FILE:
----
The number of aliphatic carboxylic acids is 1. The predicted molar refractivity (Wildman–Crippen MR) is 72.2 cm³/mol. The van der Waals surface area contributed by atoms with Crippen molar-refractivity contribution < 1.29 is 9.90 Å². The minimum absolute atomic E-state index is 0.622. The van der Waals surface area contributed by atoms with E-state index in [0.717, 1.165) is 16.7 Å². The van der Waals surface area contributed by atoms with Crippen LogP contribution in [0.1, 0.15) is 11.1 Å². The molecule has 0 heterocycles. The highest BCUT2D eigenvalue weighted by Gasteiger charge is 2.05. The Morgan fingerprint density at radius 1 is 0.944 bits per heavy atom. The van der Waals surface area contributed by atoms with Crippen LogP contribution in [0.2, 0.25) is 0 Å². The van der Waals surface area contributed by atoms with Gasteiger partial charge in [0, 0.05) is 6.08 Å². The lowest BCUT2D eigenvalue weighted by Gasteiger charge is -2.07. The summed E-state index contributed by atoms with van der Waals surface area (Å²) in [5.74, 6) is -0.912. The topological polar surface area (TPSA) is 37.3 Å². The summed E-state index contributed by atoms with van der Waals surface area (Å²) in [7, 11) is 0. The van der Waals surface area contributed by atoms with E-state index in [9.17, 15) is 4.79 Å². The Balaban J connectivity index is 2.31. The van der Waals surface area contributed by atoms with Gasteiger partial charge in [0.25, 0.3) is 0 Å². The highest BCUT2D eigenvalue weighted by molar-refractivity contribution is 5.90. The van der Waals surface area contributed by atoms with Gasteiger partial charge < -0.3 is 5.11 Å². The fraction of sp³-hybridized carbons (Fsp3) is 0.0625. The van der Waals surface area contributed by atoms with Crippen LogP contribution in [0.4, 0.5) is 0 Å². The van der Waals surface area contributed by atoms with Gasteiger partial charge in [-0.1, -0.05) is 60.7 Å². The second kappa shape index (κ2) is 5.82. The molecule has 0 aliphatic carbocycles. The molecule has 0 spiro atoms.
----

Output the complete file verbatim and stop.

The number of aliphatic carboxylic acids is 1. The predicted molar refractivity (Wildman–Crippen MR) is 72.2 cm³/mol. The van der Waals surface area contributed by atoms with Crippen molar-refractivity contribution < 1.29 is 9.90 Å². The minimum absolute atomic E-state index is 0.622. The van der Waals surface area contributed by atoms with E-state index in [0.717, 1.165) is 16.7 Å². The van der Waals surface area contributed by atoms with Crippen LogP contribution in [0.1, 0.15) is 11.1 Å². The molecule has 0 heterocycles. The highest BCUT2D eigenvalue weighted by Gasteiger charge is 2.05. The Morgan fingerprint density at radius 1 is 0.944 bits per heavy atom. The van der Waals surface area contributed by atoms with Crippen LogP contribution in [0.2, 0.25) is 0 Å². The van der Waals surface area contributed by atoms with Gasteiger partial charge in [0, 0.05) is 6.08 Å². The lowest BCUT2D eigenvalue weighted by Gasteiger charge is -2.07. The summed E-state index contributed by atoms with van der Waals surface area (Å²) in [5.74, 6) is -0.912. The topological polar surface area (TPSA) is 37.3 Å². The summed E-state index contributed by atoms with van der Waals surface area (Å²) in [7, 11) is 0. The van der Waals surface area contributed by atoms with E-state index in [9.17, 15) is 4.79 Å². The Balaban J connectivity index is 2.31. The van der Waals surface area contributed by atoms with Gasteiger partial charge in [0.25, 0.3) is 0 Å². The highest BCUT2D eigenvalue weighted by molar-refractivity contribution is 5.90. The van der Waals surface area contributed by atoms with Gasteiger partial charge < -0.3 is 5.11 Å². The fraction of sp³-hybridized carbons (Fsp3) is 0.0625. The van der Waals surface area contributed by atoms with Crippen LogP contribution in [0.4, 0.5) is 0 Å². The van der Waals surface area contributed by atoms with Gasteiger partial charge in [-0.1, -0.05) is 60.7 Å². The second kappa shape index (κ2) is 5.82. The molecule has 0 aliphatic carbocycles. The molecule has 0 spiro atoms.